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"Spicy Tofu" (that's what the English on the package says, HEH!!)** rinsed then sliced up. Hot pan, generous hot oil; stir-fry sliced ginger (goes in first), chopped smashed garlic, the sliced tofu, toss around, high heat. Add in thinly-sliced carrot, sliced kai-lan stems, fresh shiitake mushrooms cut into large slices, stir-fry; add in a mixture of soy sauce, oyster sauce in a bit of water, toss around. Thicken w/ some corn starch slurried in water.

 

** The stuff is actually 調味臭豆腐 which means "flavored stinky tofu". This one:

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I wonder about folks who pick it up expecting a "spicy tofu" - y'know, a tofu with some chili heat...- then get quite a shock when they open it up and their nostrils tell them it's not quite what they thought. :-) Mind you, the smell permeates through the packaging anyway so one would think they might get an idea of it if they paid attention... :-D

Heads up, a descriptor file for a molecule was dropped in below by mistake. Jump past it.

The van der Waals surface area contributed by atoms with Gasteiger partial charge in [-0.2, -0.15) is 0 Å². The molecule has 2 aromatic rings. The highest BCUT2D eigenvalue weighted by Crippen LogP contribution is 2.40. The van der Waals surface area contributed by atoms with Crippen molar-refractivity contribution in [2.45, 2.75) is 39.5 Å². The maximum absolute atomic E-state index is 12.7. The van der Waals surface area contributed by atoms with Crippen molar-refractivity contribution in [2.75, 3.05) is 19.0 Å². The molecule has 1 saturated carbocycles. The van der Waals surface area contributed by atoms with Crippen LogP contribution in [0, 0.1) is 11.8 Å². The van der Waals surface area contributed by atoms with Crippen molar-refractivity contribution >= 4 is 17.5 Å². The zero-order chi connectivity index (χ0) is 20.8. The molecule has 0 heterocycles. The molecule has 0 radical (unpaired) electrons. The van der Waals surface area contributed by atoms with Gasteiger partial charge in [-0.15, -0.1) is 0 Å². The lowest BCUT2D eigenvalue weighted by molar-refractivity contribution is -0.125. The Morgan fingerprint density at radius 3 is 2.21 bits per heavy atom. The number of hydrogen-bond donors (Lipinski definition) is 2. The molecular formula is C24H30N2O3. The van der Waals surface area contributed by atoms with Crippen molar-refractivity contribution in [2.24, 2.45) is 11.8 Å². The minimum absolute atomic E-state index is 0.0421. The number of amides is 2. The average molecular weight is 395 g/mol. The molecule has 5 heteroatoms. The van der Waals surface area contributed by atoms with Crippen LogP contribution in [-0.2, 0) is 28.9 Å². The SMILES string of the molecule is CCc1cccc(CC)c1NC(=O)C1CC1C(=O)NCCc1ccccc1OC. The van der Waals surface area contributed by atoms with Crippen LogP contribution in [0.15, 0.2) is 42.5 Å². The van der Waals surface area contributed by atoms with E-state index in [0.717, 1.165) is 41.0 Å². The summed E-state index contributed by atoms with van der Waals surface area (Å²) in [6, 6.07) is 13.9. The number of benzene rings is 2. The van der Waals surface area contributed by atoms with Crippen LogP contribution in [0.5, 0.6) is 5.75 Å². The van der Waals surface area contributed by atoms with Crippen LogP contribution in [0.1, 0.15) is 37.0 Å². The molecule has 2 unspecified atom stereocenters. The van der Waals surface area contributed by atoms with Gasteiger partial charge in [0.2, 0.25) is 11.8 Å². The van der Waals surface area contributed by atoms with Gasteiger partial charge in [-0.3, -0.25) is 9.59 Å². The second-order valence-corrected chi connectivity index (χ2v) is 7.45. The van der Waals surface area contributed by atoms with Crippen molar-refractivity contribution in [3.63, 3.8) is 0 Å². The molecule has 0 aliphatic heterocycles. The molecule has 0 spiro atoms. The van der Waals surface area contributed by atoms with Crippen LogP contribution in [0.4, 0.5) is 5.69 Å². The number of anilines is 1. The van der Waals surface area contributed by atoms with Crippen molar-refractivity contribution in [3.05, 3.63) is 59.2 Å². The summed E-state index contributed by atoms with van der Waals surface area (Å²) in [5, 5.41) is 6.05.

Eaten voraciously with lots of rice, of course. Very tasty.

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Also with Teochew-style Kiam Chye Arp Teng (鹹菜鴨湯) ("salted vegetable" duck soup) (or: Kiam Chye Ark Th'ng).

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I used recipe P14 of "Uncle Lau's Teochew Recipes" (Epigram Books) as a jumping-off point and riffed off it.